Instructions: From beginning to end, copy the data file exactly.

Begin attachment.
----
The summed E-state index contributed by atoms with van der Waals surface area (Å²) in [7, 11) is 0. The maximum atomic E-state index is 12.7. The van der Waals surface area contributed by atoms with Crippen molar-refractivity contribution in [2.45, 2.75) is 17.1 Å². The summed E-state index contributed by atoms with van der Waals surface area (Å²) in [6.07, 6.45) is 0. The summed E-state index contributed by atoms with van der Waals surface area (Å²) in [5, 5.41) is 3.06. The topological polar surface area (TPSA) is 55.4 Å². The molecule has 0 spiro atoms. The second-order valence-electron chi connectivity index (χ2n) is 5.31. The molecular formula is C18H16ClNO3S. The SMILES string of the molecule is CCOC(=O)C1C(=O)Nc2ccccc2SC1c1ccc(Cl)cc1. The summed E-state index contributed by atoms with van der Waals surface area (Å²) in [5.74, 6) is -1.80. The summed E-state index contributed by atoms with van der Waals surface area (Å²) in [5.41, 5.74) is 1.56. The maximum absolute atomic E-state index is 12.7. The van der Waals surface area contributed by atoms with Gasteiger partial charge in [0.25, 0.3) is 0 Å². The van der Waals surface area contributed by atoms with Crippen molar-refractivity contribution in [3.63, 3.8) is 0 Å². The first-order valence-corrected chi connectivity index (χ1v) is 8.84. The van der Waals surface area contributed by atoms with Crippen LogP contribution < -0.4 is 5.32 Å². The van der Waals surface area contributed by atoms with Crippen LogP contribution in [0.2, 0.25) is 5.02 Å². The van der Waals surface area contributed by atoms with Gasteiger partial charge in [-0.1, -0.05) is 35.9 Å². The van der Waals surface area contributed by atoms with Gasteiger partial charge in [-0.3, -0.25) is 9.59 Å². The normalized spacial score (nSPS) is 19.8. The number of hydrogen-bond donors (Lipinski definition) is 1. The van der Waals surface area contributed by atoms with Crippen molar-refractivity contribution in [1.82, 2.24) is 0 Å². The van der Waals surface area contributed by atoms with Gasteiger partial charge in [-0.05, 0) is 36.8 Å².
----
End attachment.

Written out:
The summed E-state index contributed by atoms with van der Waals surface area (Å²) in [7, 11) is 0. The maximum atomic E-state index is 12.7. The van der Waals surface area contributed by atoms with Crippen molar-refractivity contribution in [2.45, 2.75) is 17.1 Å². The summed E-state index contributed by atoms with van der Waals surface area (Å²) in [6.07, 6.45) is 0. The summed E-state index contributed by atoms with van der Waals surface area (Å²) in [5, 5.41) is 3.06. The topological polar surface area (TPSA) is 55.4 Å². The molecule has 0 spiro atoms. The second-order valence-electron chi connectivity index (χ2n) is 5.31. The molecular formula is C18H16ClNO3S. The SMILES string of the molecule is CCOC(=O)C1C(=O)Nc2ccccc2SC1c1ccc(Cl)cc1. The summed E-state index contributed by atoms with van der Waals surface area (Å²) in [5.74, 6) is -1.80. The summed E-state index contributed by atoms with van der Waals surface area (Å²) in [5.41, 5.74) is 1.56. The maximum absolute atomic E-state index is 12.7. The van der Waals surface area contributed by atoms with Gasteiger partial charge in [0.25, 0.3) is 0 Å². The van der Waals surface area contributed by atoms with Crippen molar-refractivity contribution in [3.63, 3.8) is 0 Å². The first-order valence-corrected chi connectivity index (χ1v) is 8.84. The van der Waals surface area contributed by atoms with Crippen LogP contribution < -0.4 is 5.32 Å². The van der Waals surface area contributed by atoms with Crippen LogP contribution in [0.2, 0.25) is 5.02 Å². The van der Waals surface area contributed by atoms with Gasteiger partial charge in [-0.1, -0.05) is 35.9 Å². The van der Waals surface area contributed by atoms with Gasteiger partial charge in [-0.3, -0.25) is 9.59 Å². The normalized spacial score (nSPS) is 19.8. The number of hydrogen-bond donors (Lipinski definition) is 1. The van der Waals surface area contributed by atoms with Crippen molar-refractivity contribution in [1.82, 2.24) is 0 Å². The van der Waals surface area contributed by atoms with Gasteiger partial charge in [-0.05, 0) is 36.8 Å².